Prerequisite(s): Department of Geological Sciences Graduate student standing or Instructor’s consent.
GEO
507
Hours
3
Seismology

This course provides an overview of earthquake seismology for both undergrad and graduate geoscience students. Topics include elastic wave propagation, seismic ray theory, travel time interpretation, surface wave dispersion and seismic tomography.

Prerequisite(s): MATH 126 or MATH 146
GEO
510
Hours
3
Soil & Groundwater Restoration

Methods for restoring contaminated soil and groundwater by examining the factors and processes influencing the efficacy of remediation systems. An emphasis will be placed on the scientific principles upon which soil and groundwater remediation is based.

GEO
511
Hours
3
Contaminant Transport in Porous Media

This course will cover topics related to the transport and fate of contaminants in subsurface systems. Specifically, this course will discuss the many factors and processes influencing contaminant transport such as the effects of dispersion, inter-phase mass transfer, transformation reactions, and porous-media heterogeneity. In addition, representative conceptual/mathematical models describing contaminant transport phenomena will be discussed.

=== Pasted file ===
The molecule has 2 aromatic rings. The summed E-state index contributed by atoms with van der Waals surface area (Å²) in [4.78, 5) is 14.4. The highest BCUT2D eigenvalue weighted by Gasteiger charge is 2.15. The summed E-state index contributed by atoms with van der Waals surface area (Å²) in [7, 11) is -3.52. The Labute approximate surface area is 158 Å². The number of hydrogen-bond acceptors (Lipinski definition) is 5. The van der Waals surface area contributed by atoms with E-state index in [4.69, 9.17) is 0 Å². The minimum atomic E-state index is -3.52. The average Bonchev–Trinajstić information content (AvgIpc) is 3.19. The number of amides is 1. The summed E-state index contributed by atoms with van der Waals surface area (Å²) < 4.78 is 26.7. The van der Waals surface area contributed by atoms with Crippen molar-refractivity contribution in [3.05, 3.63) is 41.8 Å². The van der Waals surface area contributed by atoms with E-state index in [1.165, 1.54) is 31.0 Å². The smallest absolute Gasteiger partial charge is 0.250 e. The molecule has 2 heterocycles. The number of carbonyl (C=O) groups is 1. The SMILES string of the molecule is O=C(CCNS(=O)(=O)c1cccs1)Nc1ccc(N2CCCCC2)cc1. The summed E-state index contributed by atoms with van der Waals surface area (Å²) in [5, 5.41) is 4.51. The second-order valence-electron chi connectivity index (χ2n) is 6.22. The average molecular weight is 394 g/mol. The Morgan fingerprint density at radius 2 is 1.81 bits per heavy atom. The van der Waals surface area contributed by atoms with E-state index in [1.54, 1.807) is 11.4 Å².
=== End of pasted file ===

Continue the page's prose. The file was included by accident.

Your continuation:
Prerequisite(s): MATH 125, PH 102, CH 102, GEO 306 or equivalents; and/or with instructor’s permission.
GEO
515
Hours
3
Metamorphic Petrology

Study of metamorphic processes, types, textures, and petrogenesis and the use of metamorphic rocks for understanding tectonism. Offered on demand.